An Address Delivered at the Request of the Citizens of Hartford, on the 9th of November, 1835: The Close of the Second Century, from the First Settlement of the City
Belknap & Hamersley, 1835 - 80 pages
What people are saying - Write a review
We haven't found any reviews in the usual places.
Other editions - View all
An Address Delivered at the Request of the Citizens of Hartford, on the 9th ...
No preview available - 2017
adopted America ancestors appear arrival beginning blessings called Cambridge century character charter Christian church civil civil and religious colonies common Connecticut constitution continued Court early earth effect England erected established fact families fathers feel field forests foundation freedom grateful grave habits half happy Hartford heart hills Hist Hooker hope hundred Indians influence inhabitants institutions intelligence interest James John land learning liberty light live Lord Massachusetts measure meet ment millions natives never Note pass Pequods period pilgrims Plymouth population possession present principles providence received religion religious remain respect Richard river settled settlement settlers society soon spirit stand Stone thing Thomas thousand tion town true Trumbull union United views villages virtue whole wise worship
Page 46 - It being one chief project of that old deluder, Satan, to keep men from the knowledge of the Scriptures, as in former times by keeping them in an unknown tongue, so in these latter times by persuading from the use of tongues...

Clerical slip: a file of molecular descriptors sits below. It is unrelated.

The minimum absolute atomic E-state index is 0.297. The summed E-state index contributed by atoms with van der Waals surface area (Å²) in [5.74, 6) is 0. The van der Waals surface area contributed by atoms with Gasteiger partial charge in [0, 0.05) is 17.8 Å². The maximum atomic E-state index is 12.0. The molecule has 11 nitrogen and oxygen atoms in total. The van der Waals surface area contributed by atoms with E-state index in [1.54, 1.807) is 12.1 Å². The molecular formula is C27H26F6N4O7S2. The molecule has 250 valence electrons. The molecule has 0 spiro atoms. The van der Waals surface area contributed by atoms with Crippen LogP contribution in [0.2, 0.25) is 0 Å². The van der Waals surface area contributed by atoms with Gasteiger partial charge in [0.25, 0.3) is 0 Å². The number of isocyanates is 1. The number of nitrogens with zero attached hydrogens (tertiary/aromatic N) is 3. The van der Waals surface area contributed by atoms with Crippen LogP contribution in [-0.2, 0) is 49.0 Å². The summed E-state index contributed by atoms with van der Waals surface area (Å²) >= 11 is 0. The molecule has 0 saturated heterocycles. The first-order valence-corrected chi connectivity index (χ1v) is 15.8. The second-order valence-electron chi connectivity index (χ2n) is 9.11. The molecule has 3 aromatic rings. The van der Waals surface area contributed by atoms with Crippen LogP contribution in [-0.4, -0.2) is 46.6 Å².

Page 48 - After God had carried us safe to New England, and we had builded our houses, provided necessaries for our livelihood, reared convenient places for God's worship, and settled the civil government, one of the next things we longed for and looked after was to advance learning and perpetuate it to posterity; dreading to leave an illiterate ministry to the churches, when our present ministers shall lie in the dust.
Page 20 - Thus out of small beginnings greater things have been produced by His hand that made all things of nothing, and gives being to all things that are ; and as one small candle may light a thousand, so the light here kindled hath shone to many, yea in some sort to our whole nation; let the glorious name of Jehovah have all the praise.
Page 48 - Civil Government: One of the next things we longed for, and looked after was to advance Learning and perpetuate it to Posterity; dreading to leave an illiterate Ministry to the Churches when our present Ministers shall lie in the Dust.
Page 74 - The commissioners were authorised to support the clergy by assigning them "tithes, oblations, and other profits, according to their discretion; to inflict punishment on those who should violate their ordinances; to remove governors of plantations, and to appoint others; and to constitute tribunals...
Page 62 - Say not thou, What is the cause that the former days were better than these? for thou dost not inquire wisely concerning this.
Page 53 - So absolute indeed was the authority of the crown, that the precious spark of liberty had been kindled, and was preserved by the puritans alone ; and it was to this sect, whose principles appear so frivolous and habits so ridiculous, that the English owe the whole freedom of their constitution.
Page 77 - The first thing which was printed was the freeman's oath; the next was an almanack made for New England by Mr. William Pierce Mariner; the next was the Psalms newly turned into metre.